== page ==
Coming Out Stories: Ice Cream Social was one of the events the Tech GSA continued as a result of James' planning efforts. Formerly hosted by the LGBTQIA office, it gave attendees the chance to share their coming out stories over ice cream and coincided with National Coming Out Day on Oct. 11.
Another campus event, Pride Campus Week, also took place around National Coming Out Day and included a town hall with student leaders and popup events with games and giveaways.
It was organized by the Rainbow Leaders Association — rather than the LGBTQIA office, as it had been in years past — a separate LGBTQ+ student organization that James said has worked alongside Tech GSA to
pick up the slack in the wake of the LGBTQIA office's closure.
We have community meetings every Wednesday where all the organizations get together and plan, James said.
A third student organization, the Student Intersectional Leadership Council, also participates in the meetings and hosts the university's annual Pride Gala in the fall. It features speakers, food, and networking opportunities for LGBTQ+ students.
A Nationwide Fight
As of June 2023, several states have signed anti-DEI bills into law, affecting schools in various ways. They include:
- North Dakota
- South Dakota
Similar bills have been proposed and are at various stages of the legislative process across the country.
Opposition to these bills has been significant throughout the nation — by students and educators:
- At the University of Houston, its student-run LGBTQ+ organization GLOBAL organized a protest, which included 90 participants (and a state representative). The university closed its LGBTQ Resource Center anyway but quickly announced the creation of the Center for Student Advocacy and Community, which offered many similar resources without carrying the formal title.
- In a June New York Times op-ed, one Florida professor said she and her colleagues feel like
they are living and working at ground zero of what feels like a culture of repression from the McCarthy era,in the wake of the state's anti-DEI legislation, SB 266.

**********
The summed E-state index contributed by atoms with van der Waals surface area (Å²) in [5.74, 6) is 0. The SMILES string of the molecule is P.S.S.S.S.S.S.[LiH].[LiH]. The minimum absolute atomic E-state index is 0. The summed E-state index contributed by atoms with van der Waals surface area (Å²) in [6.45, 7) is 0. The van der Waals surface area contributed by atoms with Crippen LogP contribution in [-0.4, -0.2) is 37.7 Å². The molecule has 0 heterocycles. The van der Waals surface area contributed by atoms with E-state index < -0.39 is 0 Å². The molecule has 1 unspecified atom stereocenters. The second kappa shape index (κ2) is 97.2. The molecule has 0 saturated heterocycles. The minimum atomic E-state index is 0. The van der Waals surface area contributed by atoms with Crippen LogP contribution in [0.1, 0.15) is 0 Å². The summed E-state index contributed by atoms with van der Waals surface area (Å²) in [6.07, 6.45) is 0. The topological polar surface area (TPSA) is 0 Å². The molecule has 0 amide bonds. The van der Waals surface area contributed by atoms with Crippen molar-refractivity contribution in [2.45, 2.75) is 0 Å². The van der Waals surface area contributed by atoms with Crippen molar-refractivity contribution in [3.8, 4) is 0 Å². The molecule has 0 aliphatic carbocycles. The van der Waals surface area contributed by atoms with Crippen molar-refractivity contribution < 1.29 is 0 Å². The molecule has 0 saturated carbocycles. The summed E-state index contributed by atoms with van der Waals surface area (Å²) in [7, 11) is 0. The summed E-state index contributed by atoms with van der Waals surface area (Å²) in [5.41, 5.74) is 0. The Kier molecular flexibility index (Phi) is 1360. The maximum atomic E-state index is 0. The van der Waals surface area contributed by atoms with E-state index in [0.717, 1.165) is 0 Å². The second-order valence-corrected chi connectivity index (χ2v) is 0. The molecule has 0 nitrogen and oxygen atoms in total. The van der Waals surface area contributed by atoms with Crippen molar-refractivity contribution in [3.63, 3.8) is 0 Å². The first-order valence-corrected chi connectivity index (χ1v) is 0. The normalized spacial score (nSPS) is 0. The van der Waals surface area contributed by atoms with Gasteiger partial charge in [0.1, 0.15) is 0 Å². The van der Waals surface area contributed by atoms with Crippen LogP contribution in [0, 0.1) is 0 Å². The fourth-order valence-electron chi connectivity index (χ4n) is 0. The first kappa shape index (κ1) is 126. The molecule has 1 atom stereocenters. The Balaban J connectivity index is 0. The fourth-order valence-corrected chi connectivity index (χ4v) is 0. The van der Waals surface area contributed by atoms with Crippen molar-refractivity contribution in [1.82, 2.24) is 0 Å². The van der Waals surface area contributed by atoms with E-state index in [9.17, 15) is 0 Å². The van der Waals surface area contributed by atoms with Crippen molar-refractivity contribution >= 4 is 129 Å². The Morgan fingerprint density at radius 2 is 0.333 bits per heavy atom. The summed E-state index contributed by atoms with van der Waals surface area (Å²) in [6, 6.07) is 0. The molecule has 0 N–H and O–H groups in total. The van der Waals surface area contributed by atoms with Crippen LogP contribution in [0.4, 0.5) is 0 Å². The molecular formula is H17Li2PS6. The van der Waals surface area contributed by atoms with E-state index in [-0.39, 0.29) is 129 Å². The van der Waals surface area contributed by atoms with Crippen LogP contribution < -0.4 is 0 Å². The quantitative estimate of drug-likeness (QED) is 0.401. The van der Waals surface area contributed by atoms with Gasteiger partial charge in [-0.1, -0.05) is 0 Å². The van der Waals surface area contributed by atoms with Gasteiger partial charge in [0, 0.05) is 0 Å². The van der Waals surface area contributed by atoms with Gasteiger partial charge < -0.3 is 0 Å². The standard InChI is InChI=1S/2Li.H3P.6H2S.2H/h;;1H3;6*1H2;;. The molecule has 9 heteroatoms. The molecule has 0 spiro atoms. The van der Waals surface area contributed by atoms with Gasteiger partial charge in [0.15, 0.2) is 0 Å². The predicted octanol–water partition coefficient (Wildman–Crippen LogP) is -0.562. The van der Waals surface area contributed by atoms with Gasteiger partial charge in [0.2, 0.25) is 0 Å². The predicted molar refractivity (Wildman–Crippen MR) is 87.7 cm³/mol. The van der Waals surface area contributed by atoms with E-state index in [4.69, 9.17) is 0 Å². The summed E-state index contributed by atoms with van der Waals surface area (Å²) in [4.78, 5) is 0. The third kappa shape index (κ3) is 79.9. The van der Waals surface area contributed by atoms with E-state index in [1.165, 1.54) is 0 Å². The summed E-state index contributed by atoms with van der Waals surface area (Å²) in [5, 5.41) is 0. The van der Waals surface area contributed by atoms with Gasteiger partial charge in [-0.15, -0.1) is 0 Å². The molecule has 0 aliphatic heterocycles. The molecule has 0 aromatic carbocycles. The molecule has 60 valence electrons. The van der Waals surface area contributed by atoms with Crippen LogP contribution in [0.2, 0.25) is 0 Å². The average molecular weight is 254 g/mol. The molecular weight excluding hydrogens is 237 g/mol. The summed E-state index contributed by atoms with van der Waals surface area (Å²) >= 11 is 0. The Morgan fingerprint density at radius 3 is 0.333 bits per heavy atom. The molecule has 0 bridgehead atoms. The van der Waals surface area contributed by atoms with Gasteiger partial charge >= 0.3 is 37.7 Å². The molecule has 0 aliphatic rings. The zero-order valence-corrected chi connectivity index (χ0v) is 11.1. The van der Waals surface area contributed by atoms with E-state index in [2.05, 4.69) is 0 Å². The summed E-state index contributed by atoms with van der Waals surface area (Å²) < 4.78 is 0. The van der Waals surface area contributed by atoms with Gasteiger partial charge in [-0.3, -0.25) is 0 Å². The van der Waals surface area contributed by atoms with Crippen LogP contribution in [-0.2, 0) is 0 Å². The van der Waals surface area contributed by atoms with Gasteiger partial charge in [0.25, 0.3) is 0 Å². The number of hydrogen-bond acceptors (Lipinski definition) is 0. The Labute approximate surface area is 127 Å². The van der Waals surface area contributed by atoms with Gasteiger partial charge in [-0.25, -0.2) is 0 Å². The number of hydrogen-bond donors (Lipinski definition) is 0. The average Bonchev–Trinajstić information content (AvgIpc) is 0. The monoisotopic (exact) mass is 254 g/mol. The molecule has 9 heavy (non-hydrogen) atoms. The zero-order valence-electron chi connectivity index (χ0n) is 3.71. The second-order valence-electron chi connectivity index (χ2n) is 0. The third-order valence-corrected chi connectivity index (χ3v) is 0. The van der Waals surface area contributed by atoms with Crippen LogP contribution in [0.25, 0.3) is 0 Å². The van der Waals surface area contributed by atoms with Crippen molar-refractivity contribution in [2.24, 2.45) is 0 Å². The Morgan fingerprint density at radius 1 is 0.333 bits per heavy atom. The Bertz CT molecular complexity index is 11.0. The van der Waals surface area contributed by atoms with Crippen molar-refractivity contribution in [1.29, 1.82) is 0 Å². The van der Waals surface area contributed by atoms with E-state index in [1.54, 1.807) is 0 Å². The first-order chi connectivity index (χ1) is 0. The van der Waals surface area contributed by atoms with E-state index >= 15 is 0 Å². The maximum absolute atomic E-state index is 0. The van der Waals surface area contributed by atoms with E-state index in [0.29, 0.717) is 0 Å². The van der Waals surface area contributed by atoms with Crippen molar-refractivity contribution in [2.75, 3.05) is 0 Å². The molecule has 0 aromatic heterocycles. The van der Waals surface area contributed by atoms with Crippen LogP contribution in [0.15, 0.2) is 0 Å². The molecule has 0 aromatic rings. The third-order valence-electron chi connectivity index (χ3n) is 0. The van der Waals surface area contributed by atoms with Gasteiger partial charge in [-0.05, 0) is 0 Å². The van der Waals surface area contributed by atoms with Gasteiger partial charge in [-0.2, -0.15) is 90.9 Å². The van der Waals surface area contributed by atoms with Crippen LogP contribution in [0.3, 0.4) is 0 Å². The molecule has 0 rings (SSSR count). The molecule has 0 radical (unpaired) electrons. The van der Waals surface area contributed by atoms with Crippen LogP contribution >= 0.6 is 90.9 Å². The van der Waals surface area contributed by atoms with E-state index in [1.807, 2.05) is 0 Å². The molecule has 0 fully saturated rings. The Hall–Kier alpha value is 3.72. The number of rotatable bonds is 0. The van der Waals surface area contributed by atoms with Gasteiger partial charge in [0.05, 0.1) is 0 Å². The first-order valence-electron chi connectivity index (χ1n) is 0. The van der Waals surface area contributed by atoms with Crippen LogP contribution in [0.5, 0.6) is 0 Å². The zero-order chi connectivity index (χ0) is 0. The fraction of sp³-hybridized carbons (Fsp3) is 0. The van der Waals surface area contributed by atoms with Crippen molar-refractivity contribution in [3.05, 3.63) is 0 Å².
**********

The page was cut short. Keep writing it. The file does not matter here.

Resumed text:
- Public protests against anti-DEI legislation have been held in Ohio, Louisiana, and North Carolina.
However, some students are hesitant to speak out against the bills.
Outside of Texas Tech, BestColleges contacted DEI-related student organizations — and their faculty advisors — at five different Texas universities seeking input for this article. They either declined to comment or didn't respond.
A lot of people are scared to have these conversations because of what they perceive as actions that could be taken against them if they voice their opinions, James said.
For a lot of students, it's really scary. For adults, too. In our area specifically, Texas has proven itself to be an unkind place for minority groups. A lot of people feel like by putting themselves out there, they're only potentially making their situations that much worse.
But even in spite of this, James said, he — and Tech GSA — plan to keep fighting.
We've talked about this legislation extensively, and regardless of how we're looked at, we want to support and grow this community. It's been more work than any of us expected, but we've all come together and reassured the anxious hearts of queer kids on campus. I'm proud of us.